The Function's Parameters

A function assigned to a callback address may accept up to 31 parameters. Optional parameters are permitted, which is useful when Function is called by more than one caller.

Interpreting the parameters correctly requires some understanding of how the x86 calling conventions work. Since AutoHotkey does not have typed parameters, the callback's parameter list is assumed to consist of integers, and some reinterpretation may be required.

AutoHotkey 32-bit: All incoming parameters are unsigned 32-bit integers. Smaller types are padded out to 32 bits, while larger types are split into a series of 32-bit parameters.

If an incoming parameter is intended to be a signed integer, any negative numbers can be revealed by following either of the following methods:

; Method #1
if (wParam > 0x7FFFFFFF)
    wParam := -(~wParam) - 1

; Method #2: Relies on the fact that AutoHotkey natively uses signed 64-bit integers.
wParam := wParam << 32 >> 32

AutoHotkey 64-bit: All incoming parameters are signed 64-bit integers. AutoHotkey does not natively support unsigned 64-bit integers. Smaller types are padded out to 64 bits, while larger types are always passed by address.

AutoHotkey 32-bit/64-bit: If an incoming parameter is intended to be 8-bit or 16-bit (or 32-bit on x64), the upper bits of the value might contain "garbage" which can be filtered out by using bitwise-and, as in the following examples:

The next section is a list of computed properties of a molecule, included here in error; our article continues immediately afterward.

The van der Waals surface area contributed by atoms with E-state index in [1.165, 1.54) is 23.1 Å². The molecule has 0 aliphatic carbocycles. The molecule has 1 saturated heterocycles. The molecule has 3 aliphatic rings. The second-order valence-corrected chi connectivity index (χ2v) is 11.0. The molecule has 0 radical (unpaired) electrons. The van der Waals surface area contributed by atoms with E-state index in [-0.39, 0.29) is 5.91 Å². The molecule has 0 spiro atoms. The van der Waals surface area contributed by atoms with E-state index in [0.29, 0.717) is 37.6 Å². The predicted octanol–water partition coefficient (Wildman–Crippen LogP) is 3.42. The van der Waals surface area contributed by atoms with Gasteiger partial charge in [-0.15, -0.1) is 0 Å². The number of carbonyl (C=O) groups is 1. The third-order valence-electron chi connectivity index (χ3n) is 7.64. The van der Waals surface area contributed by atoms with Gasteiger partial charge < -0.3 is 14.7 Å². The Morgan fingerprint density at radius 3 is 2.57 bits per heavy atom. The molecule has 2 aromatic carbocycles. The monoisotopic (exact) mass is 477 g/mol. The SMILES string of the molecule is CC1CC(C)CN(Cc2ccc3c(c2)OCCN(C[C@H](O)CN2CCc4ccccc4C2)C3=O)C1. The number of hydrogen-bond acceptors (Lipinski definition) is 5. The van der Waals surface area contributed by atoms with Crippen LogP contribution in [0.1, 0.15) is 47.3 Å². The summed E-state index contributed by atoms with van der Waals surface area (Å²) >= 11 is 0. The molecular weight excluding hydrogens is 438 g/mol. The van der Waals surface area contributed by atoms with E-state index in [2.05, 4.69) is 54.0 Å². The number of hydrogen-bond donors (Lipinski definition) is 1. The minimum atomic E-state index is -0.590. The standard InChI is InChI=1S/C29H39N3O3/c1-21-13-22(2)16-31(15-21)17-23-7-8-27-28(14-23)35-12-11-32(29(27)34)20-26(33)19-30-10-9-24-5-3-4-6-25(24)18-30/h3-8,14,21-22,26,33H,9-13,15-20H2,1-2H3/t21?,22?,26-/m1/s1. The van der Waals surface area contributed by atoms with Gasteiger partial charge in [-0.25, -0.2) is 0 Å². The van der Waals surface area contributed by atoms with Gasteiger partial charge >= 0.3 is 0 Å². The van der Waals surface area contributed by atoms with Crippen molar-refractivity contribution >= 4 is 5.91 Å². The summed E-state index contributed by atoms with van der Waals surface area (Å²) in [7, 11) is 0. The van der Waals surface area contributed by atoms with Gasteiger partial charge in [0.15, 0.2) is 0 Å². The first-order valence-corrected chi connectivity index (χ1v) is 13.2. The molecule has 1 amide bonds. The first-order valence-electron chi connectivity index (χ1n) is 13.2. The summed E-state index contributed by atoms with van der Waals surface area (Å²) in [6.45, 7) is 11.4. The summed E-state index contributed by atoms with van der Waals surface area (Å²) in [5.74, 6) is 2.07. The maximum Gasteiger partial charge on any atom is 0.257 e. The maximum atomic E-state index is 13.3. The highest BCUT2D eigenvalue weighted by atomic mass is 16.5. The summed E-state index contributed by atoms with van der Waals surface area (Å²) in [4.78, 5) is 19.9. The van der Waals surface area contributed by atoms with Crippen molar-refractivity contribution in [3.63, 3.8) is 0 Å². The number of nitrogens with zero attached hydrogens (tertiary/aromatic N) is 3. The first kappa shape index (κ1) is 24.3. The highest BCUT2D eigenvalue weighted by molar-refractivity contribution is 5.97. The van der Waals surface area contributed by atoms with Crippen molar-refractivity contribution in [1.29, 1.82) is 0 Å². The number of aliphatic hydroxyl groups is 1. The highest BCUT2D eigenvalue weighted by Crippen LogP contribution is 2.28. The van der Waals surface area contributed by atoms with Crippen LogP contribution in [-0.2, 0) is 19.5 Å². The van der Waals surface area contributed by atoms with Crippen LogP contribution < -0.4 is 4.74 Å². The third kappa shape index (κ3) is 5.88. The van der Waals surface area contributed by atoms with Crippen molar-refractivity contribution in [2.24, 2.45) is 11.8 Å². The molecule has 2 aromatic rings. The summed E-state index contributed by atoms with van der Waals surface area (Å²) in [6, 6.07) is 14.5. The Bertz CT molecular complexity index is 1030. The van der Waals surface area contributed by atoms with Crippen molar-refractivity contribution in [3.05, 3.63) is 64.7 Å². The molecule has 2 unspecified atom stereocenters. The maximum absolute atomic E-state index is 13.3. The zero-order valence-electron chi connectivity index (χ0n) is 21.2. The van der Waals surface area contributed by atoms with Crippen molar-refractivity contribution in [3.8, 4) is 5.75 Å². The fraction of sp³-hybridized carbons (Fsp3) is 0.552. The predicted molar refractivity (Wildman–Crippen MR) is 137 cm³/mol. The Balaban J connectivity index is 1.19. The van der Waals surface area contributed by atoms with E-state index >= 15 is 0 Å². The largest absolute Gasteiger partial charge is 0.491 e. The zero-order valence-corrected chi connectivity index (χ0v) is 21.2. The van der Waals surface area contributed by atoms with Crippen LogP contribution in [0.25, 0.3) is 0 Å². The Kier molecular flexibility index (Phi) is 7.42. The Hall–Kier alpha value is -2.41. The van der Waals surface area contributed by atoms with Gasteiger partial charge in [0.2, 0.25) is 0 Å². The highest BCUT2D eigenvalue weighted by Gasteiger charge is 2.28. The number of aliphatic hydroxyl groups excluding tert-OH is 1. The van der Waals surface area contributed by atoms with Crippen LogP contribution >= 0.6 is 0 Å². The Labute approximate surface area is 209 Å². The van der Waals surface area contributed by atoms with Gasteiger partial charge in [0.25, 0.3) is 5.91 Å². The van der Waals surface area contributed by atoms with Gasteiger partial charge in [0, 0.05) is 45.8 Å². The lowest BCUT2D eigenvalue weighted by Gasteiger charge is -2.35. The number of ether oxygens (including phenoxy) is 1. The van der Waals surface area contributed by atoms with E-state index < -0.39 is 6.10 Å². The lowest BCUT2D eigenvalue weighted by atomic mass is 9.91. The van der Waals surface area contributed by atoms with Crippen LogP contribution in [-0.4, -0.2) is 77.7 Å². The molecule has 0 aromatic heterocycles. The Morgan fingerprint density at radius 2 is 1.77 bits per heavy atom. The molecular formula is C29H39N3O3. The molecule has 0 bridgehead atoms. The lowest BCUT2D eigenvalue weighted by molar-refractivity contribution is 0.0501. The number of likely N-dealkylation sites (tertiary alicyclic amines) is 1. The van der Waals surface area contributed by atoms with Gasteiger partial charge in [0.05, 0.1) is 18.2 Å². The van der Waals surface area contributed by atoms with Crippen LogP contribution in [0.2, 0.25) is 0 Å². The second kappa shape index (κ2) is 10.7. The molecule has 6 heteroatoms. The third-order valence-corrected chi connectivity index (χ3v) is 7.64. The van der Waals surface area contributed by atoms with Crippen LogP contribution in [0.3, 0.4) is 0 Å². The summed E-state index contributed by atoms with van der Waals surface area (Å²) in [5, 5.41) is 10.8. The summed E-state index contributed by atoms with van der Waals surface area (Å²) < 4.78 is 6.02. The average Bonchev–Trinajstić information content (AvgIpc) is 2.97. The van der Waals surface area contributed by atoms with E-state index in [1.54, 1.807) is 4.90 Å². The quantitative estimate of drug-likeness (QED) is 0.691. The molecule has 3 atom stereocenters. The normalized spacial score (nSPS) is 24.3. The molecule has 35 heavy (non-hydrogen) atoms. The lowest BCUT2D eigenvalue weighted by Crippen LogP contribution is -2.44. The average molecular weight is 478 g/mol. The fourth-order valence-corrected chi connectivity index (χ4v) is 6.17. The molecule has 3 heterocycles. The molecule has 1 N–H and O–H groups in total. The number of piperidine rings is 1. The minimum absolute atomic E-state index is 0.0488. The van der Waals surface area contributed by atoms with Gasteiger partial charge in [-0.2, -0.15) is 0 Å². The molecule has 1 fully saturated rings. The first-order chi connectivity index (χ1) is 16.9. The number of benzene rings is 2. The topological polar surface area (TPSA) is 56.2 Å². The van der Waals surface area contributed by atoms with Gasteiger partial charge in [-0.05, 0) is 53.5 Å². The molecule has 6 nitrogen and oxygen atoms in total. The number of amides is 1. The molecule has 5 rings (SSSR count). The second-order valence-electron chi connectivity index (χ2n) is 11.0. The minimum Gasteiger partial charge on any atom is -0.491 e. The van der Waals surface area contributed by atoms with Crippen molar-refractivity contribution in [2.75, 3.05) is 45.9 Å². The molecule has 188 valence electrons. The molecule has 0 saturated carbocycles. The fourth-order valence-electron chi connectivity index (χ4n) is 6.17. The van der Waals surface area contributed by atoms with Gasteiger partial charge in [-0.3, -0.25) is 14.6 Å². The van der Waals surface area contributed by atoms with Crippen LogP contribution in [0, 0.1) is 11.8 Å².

Callback(UCharParam, UShortParam, UIntParam) {
    UCharParam &= 0xFF
    UShortParam &= 0xFFFF
    UIntParam &= 0xFFFFFFFF

If an incoming parameter is intended by its caller to be a string, what it actually receives is the address of the string. To retrieve the string itself, use StrGet():

MyString := StrGet(MyParameter)  ; Requires [AHK_L 46+]

If an incoming parameter is the address of a structure, the individual members may be extracted by following the steps at DllCall structures.

Receiving parameters by address [AHK_L 60+]: If Function is declared as variadic, its final parameter is assigned the address of the first callback parameter which was not assigned to a script parameter. For example:

callback := RegisterCallback("TheFunc", "F", 3)  ; Parameter list size must be specified.
TheFunc("TheFunc was called directly.")  ; Call TheFunc directly.
DllCall(callback, "float", 10.5, "int64", 42)  ; Call TheFunc via callback.
TheFunc(params*) {
    if IsObject(params)
        MsgBox % params[1]
        MsgBox % NumGet(params+0, "float") ", " NumGet(params+A_PtrSize, "int64")